The stages of diabetic retinopathy become much more serious though with proliferative diabetic retinopathy (PDR) and diabetic macular oedema (DMO). PDR sees blood vessels in the retina closing, resulting in a loss of blood supply to this part of the eye. Scar tissue and new, fragile blood vessels then form on the retina. These can lead to a significant amount of bleeding and a high risk of scarring on the retina, retinal detachment and vision loss.

Patients with DMO have leaking or blocked blood vessels in their macula (the central area of the retina responsible for central vision and identifying details). As a result, the tissue can swell and vision is highly likely to be affected. Without treatment, patients with DMO may be unable to drive or read, even if their side vision remains normal.

Diabetic Retinopathy Treatment

Diabetics who are over 12 years should have diabetic retinopathy screening each year to detect any issues early. If you experience any diabetic retinopathy symptoms, see your GP or eye specialist immediately.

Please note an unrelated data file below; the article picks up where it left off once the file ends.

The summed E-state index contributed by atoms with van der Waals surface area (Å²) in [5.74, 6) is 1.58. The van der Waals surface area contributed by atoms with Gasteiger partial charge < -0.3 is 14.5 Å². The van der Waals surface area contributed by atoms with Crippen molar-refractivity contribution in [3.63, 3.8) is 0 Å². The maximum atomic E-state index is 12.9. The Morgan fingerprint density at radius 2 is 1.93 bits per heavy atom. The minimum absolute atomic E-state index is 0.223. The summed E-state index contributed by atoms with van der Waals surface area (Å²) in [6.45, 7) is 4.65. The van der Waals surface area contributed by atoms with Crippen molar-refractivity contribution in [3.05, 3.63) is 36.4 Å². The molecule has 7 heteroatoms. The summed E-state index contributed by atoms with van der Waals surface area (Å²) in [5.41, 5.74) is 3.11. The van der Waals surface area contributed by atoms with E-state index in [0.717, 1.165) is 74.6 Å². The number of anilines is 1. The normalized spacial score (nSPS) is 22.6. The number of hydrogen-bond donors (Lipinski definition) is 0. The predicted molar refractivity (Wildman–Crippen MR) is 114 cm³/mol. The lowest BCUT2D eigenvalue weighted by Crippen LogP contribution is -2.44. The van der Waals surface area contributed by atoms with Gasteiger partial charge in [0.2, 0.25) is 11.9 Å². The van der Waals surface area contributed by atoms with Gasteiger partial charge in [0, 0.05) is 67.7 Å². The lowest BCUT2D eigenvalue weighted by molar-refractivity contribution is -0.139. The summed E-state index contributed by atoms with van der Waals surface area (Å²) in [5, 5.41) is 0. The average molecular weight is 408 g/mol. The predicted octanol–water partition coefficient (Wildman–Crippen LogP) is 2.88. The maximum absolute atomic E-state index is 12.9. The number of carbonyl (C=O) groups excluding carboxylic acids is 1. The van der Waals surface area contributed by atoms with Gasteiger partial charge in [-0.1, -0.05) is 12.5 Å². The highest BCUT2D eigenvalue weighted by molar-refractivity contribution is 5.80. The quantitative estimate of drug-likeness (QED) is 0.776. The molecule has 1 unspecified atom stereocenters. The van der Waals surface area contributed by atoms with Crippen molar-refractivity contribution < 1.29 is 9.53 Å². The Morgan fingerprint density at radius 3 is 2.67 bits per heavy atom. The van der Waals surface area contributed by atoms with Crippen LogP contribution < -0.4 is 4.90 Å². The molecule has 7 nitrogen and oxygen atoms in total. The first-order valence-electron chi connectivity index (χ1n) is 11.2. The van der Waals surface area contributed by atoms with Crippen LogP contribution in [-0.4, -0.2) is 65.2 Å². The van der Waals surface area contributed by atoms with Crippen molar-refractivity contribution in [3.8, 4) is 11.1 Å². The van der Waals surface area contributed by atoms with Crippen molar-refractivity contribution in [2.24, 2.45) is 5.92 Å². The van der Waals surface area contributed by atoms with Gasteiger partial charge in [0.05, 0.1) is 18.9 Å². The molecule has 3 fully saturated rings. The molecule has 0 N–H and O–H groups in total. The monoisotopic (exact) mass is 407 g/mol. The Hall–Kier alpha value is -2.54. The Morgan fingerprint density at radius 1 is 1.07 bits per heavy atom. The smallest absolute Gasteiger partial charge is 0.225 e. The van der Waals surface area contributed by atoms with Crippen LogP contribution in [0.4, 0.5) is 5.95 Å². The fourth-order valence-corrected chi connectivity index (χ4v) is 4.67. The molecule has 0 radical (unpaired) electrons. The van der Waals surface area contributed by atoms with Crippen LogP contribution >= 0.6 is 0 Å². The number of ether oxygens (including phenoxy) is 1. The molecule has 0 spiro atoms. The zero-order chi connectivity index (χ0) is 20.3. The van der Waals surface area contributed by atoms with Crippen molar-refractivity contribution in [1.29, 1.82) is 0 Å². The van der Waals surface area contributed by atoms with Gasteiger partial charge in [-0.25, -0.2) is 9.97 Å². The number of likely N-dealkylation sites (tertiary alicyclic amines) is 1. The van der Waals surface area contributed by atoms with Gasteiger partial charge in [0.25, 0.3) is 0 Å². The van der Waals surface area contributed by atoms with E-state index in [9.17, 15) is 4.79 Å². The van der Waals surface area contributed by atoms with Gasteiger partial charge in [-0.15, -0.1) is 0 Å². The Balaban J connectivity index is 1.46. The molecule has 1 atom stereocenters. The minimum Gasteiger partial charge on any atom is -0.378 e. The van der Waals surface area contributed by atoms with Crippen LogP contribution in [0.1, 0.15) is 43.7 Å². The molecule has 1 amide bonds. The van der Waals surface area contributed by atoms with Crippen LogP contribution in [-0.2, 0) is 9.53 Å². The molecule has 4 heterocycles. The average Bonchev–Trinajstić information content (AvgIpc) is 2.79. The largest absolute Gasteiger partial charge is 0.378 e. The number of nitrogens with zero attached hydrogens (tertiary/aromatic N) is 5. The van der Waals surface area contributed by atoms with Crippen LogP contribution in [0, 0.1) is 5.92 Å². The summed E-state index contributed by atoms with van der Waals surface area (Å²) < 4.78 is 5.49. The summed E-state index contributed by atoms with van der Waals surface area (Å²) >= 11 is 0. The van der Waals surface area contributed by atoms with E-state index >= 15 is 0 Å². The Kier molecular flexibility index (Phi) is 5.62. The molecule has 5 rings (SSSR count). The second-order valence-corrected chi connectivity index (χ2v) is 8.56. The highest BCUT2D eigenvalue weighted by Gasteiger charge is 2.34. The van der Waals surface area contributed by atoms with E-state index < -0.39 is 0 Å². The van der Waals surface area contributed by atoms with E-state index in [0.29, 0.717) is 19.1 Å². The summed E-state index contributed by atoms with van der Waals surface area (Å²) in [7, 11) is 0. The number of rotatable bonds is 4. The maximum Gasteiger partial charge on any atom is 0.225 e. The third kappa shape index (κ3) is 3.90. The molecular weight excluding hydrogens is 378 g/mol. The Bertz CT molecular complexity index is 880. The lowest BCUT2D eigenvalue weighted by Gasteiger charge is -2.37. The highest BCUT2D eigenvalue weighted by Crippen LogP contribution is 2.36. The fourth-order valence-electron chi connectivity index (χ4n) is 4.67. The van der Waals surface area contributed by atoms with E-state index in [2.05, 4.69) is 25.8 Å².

You will only need to be referred for diabetic retinopathy treatment if significant problems are detected during screening. Otherwise, you can lower your risk of the condition by controlling your blood sugar, pressure and cholesterol, taking your diabetes medication as required, maintaining a healthy lifestyle and getting regular eye checks.

However, if you do have a more advanced stage of the condition, you may require treatment for diabetic retinopathy. Patients with DMO may require laser photocoagulation. This diabetic retinopathy laser treatment involves slowing leakage and reducing fluid in the eye by placing small laser burns in the damaged areas of the retina. While this treatment may not cause significant improvements to vision, it is important to prevent the further deterioration of vision.